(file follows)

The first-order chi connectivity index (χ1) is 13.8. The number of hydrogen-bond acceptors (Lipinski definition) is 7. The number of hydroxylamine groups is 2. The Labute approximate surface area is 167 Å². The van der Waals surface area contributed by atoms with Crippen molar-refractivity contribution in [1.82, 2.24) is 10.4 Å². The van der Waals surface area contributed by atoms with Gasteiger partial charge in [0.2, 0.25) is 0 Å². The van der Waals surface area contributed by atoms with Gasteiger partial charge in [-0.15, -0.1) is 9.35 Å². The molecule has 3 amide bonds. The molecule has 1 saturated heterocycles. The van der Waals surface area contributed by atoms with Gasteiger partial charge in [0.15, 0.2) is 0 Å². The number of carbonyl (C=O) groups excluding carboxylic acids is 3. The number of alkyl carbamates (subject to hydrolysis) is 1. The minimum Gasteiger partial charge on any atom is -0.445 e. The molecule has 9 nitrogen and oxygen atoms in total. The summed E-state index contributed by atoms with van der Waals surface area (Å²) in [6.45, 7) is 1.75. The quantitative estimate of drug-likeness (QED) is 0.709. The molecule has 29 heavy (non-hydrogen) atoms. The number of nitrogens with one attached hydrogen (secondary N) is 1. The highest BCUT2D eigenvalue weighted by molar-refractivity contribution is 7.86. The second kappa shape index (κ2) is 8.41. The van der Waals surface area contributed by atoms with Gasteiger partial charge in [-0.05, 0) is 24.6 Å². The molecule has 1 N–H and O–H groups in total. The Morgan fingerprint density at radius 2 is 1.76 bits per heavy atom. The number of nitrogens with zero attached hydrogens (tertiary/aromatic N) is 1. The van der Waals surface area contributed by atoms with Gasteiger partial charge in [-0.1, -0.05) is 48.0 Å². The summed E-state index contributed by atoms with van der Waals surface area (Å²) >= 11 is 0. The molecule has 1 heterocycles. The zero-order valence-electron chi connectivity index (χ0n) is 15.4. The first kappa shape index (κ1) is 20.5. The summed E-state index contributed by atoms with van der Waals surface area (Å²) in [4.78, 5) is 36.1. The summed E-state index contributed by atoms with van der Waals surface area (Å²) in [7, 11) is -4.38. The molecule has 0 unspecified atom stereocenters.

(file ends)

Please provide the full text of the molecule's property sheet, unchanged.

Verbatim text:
The first-order chi connectivity index (χ1) is 13.8. The number of hydrogen-bond acceptors (Lipinski definition) is 7. The number of hydroxylamine groups is 2. The Labute approximate surface area is 167 Å². The van der Waals surface area contributed by atoms with Crippen molar-refractivity contribution in [1.82, 2.24) is 10.4 Å². The van der Waals surface area contributed by atoms with Gasteiger partial charge in [0.2, 0.25) is 0 Å². The van der Waals surface area contributed by atoms with Gasteiger partial charge in [-0.15, -0.1) is 9.35 Å². The molecule has 3 amide bonds. The molecule has 1 saturated heterocycles. The van der Waals surface area contributed by atoms with Gasteiger partial charge in [0.15, 0.2) is 0 Å². The number of carbonyl (C=O) groups excluding carboxylic acids is 3. The number of alkyl carbamates (subject to hydrolysis) is 1. The minimum Gasteiger partial charge on any atom is -0.445 e. The molecule has 9 nitrogen and oxygen atoms in total. The summed E-state index contributed by atoms with van der Waals surface area (Å²) in [6.45, 7) is 1.75. The quantitative estimate of drug-likeness (QED) is 0.709. The molecule has 29 heavy (non-hydrogen) atoms. The number of nitrogens with one attached hydrogen (secondary N) is 1. The highest BCUT2D eigenvalue weighted by molar-refractivity contribution is 7.86. The second kappa shape index (κ2) is 8.41. The van der Waals surface area contributed by atoms with Gasteiger partial charge in [-0.05, 0) is 24.6 Å². The molecule has 1 N–H and O–H groups in total. The Morgan fingerprint density at radius 2 is 1.76 bits per heavy atom. The number of nitrogens with zero attached hydrogens (tertiary/aromatic N) is 1. The van der Waals surface area contributed by atoms with Gasteiger partial charge in [-0.1, -0.05) is 48.0 Å². The summed E-state index contributed by atoms with van der Waals surface area (Å²) >= 11 is 0. The molecule has 1 heterocycles. The zero-order valence-electron chi connectivity index (χ0n) is 15.4. The first kappa shape index (κ1) is 20.5. The summed E-state index contributed by atoms with van der Waals surface area (Å²) in [4.78, 5) is 36.1. The summed E-state index contributed by atoms with van der Waals surface area (Å²) in [7, 11) is -4.38. The molecule has 0 unspecified atom stereocenters.